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Stat 35b: Introduction to Probability with Applications to Poker Outline for the day: 1.Midterms 2.Flushes 3.Hellmuth vs. Farha 4.Worst possible beat 5.Jackpot hands. 6.Random Walks. * Computer Project B will be due on Monday, Nov 30, at 8:00pm. * No class Thursday, Dec 3. Last class is Dec 1. * Final is Thursday, Dec 10, 3-6pm, in class. * Open note. * Bring a calculator and a pen or pencil. * about multiple choice open-answers + an extra-credit with 2 open-answer parts. u u

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2. Flushes. a) Given that both of your hole cards are the same suit, what is the probability that you will eventually make a flush? (Note that technically this includes the possibility that the 5 board cards are all the same suit, even if this is not the same suit as your two cards!) P(exactly 3 of your suit or exactly 4 of your suit or 5 of your suit or 5 of other suit) = [choose(11,3)*choose(39,2) + choose(11,4)*39 + choose(11,5) + 3*choose(13,5)] choose(50,5) ~ 6.58%. b) Given that your hole cards are different suits, what is P(flush)? = P(4 of suit A or 5 of suit A or 4 of suit B or 5 of suit B or 5 of suit C or 5 of suit D) = = [C(12,4)*38 + C(12,5) + C(12,4)*38 + C(12,5) + C(13,5) + C(13,5)] choose(50,5) ~ 1.97%. 3. Hellmuth vs. Farha.

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4. The Worst Possible Beat. You have pocket aces, and your opponent has 6 2. The first two cards of the flop are revealed, and they are both aces! At this point, what is your opponents probability of winning the hand? 6 cards out. 46 cards left in the deck. The last 3 board cards must come: 3 4 5, not nec. in that order. P(opponent wins) = 1 / choose(46,3) = , or 1 in 15,180.

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5. Jackpot hands The definition of a jackpot hand is a hand that meets the following 2 conditions: (a) You have a full house with 3 aces, or better. That is, you have a royal flush, straight flush, 4 of a kind, or a full house with 3 aces. (b) Your best 5-card hand must use both of your hole cards. [Ignore the possibility of ambiguity as to whether your hole card plays, such as where you have A5 and the board is AA553.] (iv) Given that you make a hand satisfying Condition (a), what is the probability that you satisfy Condition (b)? Imagine ordering the 7 cards so that the first 5 are the ones actually used. Whats the chance that your 2 cards are in those first 5? = P(your first card is in those 5 AND your 2nd card is in those 5) = 5/7 * 4/6 = 47.6%

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Many 2-card hands that seem weak nevertheless have some chance of being two- player jackpot hands. If you have 94, it is possible for you and your opponent to both make jackpot hands, if for instance the board comes something like 44477, and your opponent has 77. (v)Are there any 2-card hands you could have such that, no matter what your opponent has and no matter what the board is, you and your opponent cannot possibly both have jackpot hands? List them. Only 32 offsuit. To satisfy (b), the board must be or 33322….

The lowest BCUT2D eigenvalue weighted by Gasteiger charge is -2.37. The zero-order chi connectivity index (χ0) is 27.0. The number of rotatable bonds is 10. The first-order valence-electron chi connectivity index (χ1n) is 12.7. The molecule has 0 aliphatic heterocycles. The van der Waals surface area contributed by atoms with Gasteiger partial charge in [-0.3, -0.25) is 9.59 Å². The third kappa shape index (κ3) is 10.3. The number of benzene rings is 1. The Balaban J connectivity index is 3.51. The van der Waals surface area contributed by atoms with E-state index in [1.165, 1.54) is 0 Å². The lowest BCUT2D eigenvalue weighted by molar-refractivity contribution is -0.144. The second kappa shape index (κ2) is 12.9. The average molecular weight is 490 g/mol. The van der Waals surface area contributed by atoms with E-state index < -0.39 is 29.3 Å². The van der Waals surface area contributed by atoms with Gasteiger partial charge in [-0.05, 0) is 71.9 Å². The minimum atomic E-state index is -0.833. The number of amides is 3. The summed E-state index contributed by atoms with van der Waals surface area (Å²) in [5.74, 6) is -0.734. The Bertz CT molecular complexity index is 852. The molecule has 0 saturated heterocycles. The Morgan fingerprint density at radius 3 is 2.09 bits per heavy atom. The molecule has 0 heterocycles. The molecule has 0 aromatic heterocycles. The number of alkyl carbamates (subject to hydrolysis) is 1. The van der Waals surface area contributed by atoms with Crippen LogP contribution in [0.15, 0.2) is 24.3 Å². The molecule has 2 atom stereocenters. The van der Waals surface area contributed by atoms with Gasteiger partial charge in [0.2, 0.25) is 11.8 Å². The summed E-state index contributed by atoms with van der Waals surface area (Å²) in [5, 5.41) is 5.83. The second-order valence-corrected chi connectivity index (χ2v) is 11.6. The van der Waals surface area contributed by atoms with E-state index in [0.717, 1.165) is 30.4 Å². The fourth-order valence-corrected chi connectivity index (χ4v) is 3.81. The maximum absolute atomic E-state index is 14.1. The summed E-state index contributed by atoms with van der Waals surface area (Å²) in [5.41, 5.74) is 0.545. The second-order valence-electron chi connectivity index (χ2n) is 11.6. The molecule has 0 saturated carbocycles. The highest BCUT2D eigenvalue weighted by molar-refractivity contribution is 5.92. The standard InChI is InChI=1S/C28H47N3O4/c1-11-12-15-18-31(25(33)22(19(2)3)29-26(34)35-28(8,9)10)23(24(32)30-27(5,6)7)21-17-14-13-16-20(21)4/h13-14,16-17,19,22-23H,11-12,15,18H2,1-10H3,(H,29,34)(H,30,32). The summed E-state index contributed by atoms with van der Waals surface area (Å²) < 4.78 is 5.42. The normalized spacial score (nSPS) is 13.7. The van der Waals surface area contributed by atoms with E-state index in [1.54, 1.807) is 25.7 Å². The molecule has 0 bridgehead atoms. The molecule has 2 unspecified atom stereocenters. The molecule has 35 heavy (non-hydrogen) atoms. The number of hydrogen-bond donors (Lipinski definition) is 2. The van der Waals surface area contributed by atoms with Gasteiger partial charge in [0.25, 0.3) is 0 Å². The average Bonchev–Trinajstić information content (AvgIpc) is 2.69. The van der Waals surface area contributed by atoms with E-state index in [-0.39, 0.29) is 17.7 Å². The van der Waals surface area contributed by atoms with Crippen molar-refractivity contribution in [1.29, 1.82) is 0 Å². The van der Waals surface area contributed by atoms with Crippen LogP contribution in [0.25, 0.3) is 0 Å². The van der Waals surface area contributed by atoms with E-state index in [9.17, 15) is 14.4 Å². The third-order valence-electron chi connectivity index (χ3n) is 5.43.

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6. Random walks. Suppose that X 1, X 2, …, are iid and that Y k = X 1 + … + X k for k = 1, 2, …. Y 0 = 0. Then the totals {Y 1, Y 2, …} is a random walk. The classical example is when each X i is 1 or -1 with probability ½ each. For the classical random walk,. P(Y k = j) = Choose{k, (k+j)/2} (1/2) k..If j and k are > 0, then the number of paths from (0,j) to (n,k) that touch the x-axis = the number of paths from (0,-j) to (n,y). [reflection principle].In an election, if candidate X gets x votes, and candidate Y gets y votes, where x > y, then the probability that X always leads Y throughout the counting is (x-y) / (x+y). [ballot theorem].P(Y 1 0, Y 2 0, …, Y 2n 0) = P(Y 2n = 0).

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Ballot theorem. Suppose that in an election, candidate X gets x votes, and candidate Y gets y votes, where x > y. The probability that X always leads Y throughout the counting is (x-y) / (x+y). Proof. We know that, after counting n = x+y votes, the total difference in votes is x-y = a. We want to count the number of paths from (1,1) to (n,a) that do not touch the x-axis. By the reflection principle, the number of paths from (1,1) to (n,a) that do touch the x-axis equals the total number of paths from (1,-1) to (n,a). So the number of paths from (1,1) to (n,a) that do not touch the x-axis equals the number of paths from (1,1) to (n,a) minus the number of paths from (1,-1) to (n,a) = Choose(n-1,x-1) – Choose(n-1,x) = (n-1)! / [(x-1)! (n-x)!] – (n-1)! / [x! (n-x-1)!] = (n-1)! x / [x! (n-x)!] – (n-1)! (n-x) / [x! (n-x)!] = {n! / [x! (n-x)!]} (x/n) – {n! / [x! (n-x)!]} (n-x)/n = (x – y) / (x+y) {n! / [x! (n-x)!]} = (x – y) / (x+y) {Number of paths from (0,0) to (n,a)}. And each path is equally likely.

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For a classical random walk, P(Y 1 0, Y 2 0, …, Y 2n 0) = P(Y 2n = 0). Proof. The number of paths from (0,0) to (2n, 2r) that dont touch the x-axis at positive times = the number of paths from (1,1) to (2n,2r) that dont touch the x-axis at positive times = paths from (1,1) to (2n,2r) - paths from (1,-1) to (2n,2r) by reflection principle = N 2n-1,2r-1 – N 2n-1,2r+1 Let p n,x = P(Y n = x). P(Y 1 > 0, Y 2 > 0, …, Y 2n-1 > 0, Y 2n = 2r) = ½[p 2n-1,2r-1 – p 2n-1,2r+1 ]. Summing from r = 1 to, P(Y 1 > 0, Y 2 > 0, …, Y 2n-1 > 0, Y 2n > 0) = ½[p 2n-1,1 – p 2n-1,3 ] + ½[p 2n-1,3 – p 2n-1,5 ] + ½[p 2n-1,5 – p 2n-1,7 ] + … = (1/2) p 2n-1,1 = (1/2) P(Y 2n = 0). By symmetry, the same is true for P(Y 1 < 0, Y 2 < 0, …, Y 2n-1 < 0, Y 2n < 0). So, P(Y 1 0, Y 2 0, …, Y 2n 0) = P(Y 2n = 0).

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